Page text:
Book Review: The Water Knife (Paolo Bacigalupi 2015)

Note: in this review, I avoid spoilers beyond the first few chapters.

Rating: 3.5/5 stars

The Water Knife is set in the not-too-distant future American West. Water shortages have reached critical levels; states sabotage and fight one another for water rights. We have three main characters; Angel is a Las Vegas “water knife,” a shadowy figure that does the dirty ground work of securing water rights through any means necessary. Lucy is a high-minded journalist from the northeast that came west to cover the collapse of Phoenix and found herself unable to pull away. Maria is a teenage refugee from Texas stuck in the wreckage of Phoenix who schemes to go north. Rumors send Angel to Phoenix, and we get a first row seat to the violence and desperation surrounding water in this dystopian future.

I finished reading The Water Knife over a week ago and I still can’t quite decide what I think of it. I felt the same way after I read Bacigalupi’s Wind-Up Girl, though I now find myself reflecting favorably on that book. Bacigalupi seems to have a knack for leaving some questions unanswered. This is probably a good thing, but it left me unresolved at the end. Both of his books leave you in consideration for a while. His writing style is easy and engaging; both books drew me in quickly with a good balance of action and character development.

My least favorite part of the book is the future dystopian southwest, although it is a critical element of the book. I usually dislike dystopias and find myself remembering an Ursula Le Guin quote from the introduction to The Left Hand of Darkness:

Science fiction is often described, and even defined, as extrapolative. The science fiction writer is supposed to take a trend or phenomenon of the here-and-now, purify and intensify it for dramatic effect, and extend it into the future. “If this goes on, this is what will happen.” A prediction is made. Method and results much resemble those of a scientist who feeds large doses of purified and concentrated food additive to mice, in order to predict what may happen to people who eat it in small quantities for a long time. The outcome seems almost inevitably to be cancer. So does the outcome of extrapolation. Strictly extrapolative works of science fiction generally arrive about where the Club of Rome arrives: somewhere between the gradual extinction of human liberty and the total extinction of terrestrial life. —Ursula Le Guin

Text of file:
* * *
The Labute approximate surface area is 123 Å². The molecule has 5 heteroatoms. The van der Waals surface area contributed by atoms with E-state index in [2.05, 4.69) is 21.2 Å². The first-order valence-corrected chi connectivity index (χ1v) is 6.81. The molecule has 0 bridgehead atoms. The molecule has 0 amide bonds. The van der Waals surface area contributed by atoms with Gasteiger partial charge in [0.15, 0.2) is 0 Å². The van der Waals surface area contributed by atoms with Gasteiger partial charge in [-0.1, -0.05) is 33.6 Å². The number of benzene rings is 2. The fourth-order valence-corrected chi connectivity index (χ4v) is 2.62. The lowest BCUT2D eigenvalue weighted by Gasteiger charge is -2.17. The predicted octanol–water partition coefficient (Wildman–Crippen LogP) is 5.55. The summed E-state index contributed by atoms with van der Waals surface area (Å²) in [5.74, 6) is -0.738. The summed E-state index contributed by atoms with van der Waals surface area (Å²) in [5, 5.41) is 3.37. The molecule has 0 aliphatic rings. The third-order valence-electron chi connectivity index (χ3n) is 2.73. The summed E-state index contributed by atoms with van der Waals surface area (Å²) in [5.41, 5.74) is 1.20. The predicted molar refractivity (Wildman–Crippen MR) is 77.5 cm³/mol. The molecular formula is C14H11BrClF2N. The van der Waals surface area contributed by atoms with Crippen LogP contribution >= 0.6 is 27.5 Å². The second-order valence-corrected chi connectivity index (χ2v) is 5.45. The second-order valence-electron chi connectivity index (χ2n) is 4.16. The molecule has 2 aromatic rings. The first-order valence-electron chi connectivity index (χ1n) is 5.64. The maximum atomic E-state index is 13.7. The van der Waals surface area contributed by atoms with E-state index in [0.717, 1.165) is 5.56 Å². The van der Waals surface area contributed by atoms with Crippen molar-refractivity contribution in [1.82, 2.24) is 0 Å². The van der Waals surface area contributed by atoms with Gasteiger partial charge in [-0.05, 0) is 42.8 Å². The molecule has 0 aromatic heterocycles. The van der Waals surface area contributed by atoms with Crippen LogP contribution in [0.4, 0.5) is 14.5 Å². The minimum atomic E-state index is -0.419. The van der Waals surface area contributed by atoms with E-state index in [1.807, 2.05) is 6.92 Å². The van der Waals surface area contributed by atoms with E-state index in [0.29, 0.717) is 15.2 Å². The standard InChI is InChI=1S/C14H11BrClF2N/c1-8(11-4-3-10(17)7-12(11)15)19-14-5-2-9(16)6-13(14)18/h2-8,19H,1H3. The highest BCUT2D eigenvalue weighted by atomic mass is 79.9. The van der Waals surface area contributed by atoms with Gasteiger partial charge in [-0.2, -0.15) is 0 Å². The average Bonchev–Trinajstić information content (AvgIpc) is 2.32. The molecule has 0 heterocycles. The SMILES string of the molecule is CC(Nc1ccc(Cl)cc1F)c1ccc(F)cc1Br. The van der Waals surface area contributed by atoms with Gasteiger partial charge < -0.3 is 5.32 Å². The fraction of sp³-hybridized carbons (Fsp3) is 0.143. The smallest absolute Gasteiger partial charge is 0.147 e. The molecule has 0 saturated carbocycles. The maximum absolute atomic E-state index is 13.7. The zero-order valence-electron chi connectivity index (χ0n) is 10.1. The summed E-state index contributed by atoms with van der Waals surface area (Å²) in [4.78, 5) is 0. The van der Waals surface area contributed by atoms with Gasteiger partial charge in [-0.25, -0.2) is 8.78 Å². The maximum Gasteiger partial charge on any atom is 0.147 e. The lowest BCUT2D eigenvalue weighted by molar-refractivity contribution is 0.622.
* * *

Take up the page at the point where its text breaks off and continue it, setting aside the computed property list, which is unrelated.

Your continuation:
Bacigalupi’s Water Knife is undeniably extrapolative. And that extrapolation is undeniably cancerous. In history, the path that unfolds always seems richer and more meandering, even when things worsen. I felt unconvinced by a corrupt future where states are nearly at war over water. The book makes numerous mentions of Marc Reisner’s Cadillac Desert, a 1993 nonfiction book about water shortages in the west. Perhaps reading that would provide some of the context I found lacking.

But as a New Mexican with a lawn and garden, and there’s no doubt Bacigalupi meant this work as a cautionary tale. Bacigalupi himself lives in western Colorado. It’s that intention that compensates for the gloomy dystopian aspect—it’s gloomy for a reason. In The Water Knife, Texas fundamentalists called “Merry Perrys” pray that water will simply return. In 20 years, readers may wonder why a Merry Perry, but today’s reader knows he means Rick Perry without any explanation. Until this year, I always lived in places with oppressive humidity and abundant water. The water landscape here is very different, but the attitudes toward water don’t seem much different. After I watched the Ken Burns’ documentary about the dust bowl, I was struck by how early settlers tended the land as they would have any last east or in Europe. The United States, with its European roots, is rooted in a culture that never considers water as a finite resource. In the west, even today, it must be considered as such, and you still see pushback to this rationing in protests against the Bureau of Land Management and in California’s current drought. The Water Knife is meant to be a cancerous extrapolation; it’s the doctor sitting down with the smoker and discussing the future.

Like The Wind-Up Girl, I would recommend The Water Knife to any sci-fi fan. Both books are thinking science fiction, enjoyable but challenging. In both books, the setting is a strong element in the plot. Much as I love distant future space operas, I also love science fiction set in concrete locations with real streets and climates. The commentary on problems in today’s world perhaps diminishes the escapism a bit, but cautionary science fiction is an old subset of the genre that deserves thoughtful revivals like this one.

 

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